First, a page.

In short

We Tripantu is the Mapuche celebration of the return of the sun and is sometimes called the Mapuche New Year. It takes place on the June solstice (the winter solstice in the Southern Hemisphere), the shortest day of the year in the indigenous home of the Mapuche people.

We Tripantu

We Tripantu, the Mapuche New Year

It is the Mapuche equivalent of Inti Raymi. The Pachamama (Mother Earth), Nuke Mapu (uke' Mapu) begins to flower fertilized by the Soil, from the Andean heights to the southern tip. Antü (Mapuche), Inti (Aymara) or Rapa (rapanui) Sol, the sun begins to return to earth, after the longest night of the year; It's the winter solstice. Everything is starting to bloom again.

Wiñoy Tripantu is celebrated with a ceremony on the shortest day of the year, during which different families or even different communities can come together to celebrate together. All members of the community have a participatory role in the ceremony, which may involve singing, dancing, a communal meal and offerings to the land.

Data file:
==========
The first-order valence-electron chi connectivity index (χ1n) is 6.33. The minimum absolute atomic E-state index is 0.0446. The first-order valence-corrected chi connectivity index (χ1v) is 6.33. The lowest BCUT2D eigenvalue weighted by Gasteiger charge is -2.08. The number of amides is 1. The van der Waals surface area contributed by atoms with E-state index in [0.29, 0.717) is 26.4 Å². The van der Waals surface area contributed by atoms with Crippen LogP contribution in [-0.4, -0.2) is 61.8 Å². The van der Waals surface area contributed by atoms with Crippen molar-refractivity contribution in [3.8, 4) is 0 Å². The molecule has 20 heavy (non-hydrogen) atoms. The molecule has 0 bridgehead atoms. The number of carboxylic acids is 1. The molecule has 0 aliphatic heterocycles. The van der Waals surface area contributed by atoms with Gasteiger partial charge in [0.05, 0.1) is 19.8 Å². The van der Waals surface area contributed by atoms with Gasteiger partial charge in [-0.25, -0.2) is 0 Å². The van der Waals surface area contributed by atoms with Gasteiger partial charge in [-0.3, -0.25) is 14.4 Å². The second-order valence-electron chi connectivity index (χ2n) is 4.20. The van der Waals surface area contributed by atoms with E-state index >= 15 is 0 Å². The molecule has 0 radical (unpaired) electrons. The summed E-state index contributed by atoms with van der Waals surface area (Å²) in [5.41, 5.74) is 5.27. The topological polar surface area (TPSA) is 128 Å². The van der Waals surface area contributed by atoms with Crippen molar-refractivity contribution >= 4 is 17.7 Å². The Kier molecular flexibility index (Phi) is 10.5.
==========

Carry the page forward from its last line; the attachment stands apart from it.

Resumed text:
Typically, a wood fire is lit, which traditionally remains lit until sunrise the next day. Family or community elders tell stories with philosophical, cultural and political connotations, as a method of transmitting Mapuche culture and history from one generation to the next. The ceremony ends with a shared breakfast.

Although We Tripantu has been celebrated in Wallmapu (now southern Argentina and Chile) for centuries, it has seen a particular revival since the late 20th century, associated with a broader renaissance of cultural practices and traditions. Mapuche territorial claims.

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Today, Mapuche Amerindians celebrate We Tripantu. The June solstice is the shortest day in the southern hemisphere. The Mapuche people start the new year on this day. #mythology #myth #legend #calendar #Mapuche #WeTripantu #21June


We Tripantu